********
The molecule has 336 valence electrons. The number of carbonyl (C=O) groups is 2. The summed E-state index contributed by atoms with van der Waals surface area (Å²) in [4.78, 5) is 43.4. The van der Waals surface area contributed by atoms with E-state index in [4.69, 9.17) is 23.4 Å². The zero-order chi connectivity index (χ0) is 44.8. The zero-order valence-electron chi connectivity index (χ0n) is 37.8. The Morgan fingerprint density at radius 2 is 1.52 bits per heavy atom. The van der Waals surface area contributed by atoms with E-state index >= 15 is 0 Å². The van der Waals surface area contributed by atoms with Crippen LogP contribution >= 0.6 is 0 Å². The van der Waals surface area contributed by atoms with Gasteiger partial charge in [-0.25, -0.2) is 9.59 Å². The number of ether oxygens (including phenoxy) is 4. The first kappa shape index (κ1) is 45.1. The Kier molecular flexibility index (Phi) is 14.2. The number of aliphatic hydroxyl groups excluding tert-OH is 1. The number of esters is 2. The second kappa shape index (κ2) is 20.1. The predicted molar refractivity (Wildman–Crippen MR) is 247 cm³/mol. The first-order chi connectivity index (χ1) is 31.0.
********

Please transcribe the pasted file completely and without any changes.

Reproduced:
The molecule has 336 valence electrons. The number of carbonyl (C=O) groups is 2. The summed E-state index contributed by atoms with van der Waals surface area (Å²) in [4.78, 5) is 43.4. The van der Waals surface area contributed by atoms with E-state index in [4.69, 9.17) is 23.4 Å². The zero-order chi connectivity index (χ0) is 44.8. The zero-order valence-electron chi connectivity index (χ0n) is 37.8. The Morgan fingerprint density at radius 2 is 1.52 bits per heavy atom. The van der Waals surface area contributed by atoms with E-state index >= 15 is 0 Å². The van der Waals surface area contributed by atoms with Crippen LogP contribution >= 0.6 is 0 Å². The van der Waals surface area contributed by atoms with Gasteiger partial charge in [-0.25, -0.2) is 9.59 Å². The number of ether oxygens (including phenoxy) is 4. The first kappa shape index (κ1) is 45.1. The Kier molecular flexibility index (Phi) is 14.2. The number of aliphatic hydroxyl groups excluding tert-OH is 1. The number of esters is 2. The second kappa shape index (κ2) is 20.1. The predicted molar refractivity (Wildman–Crippen MR) is 247 cm³/mol. The first-order chi connectivity index (χ1) is 31.0.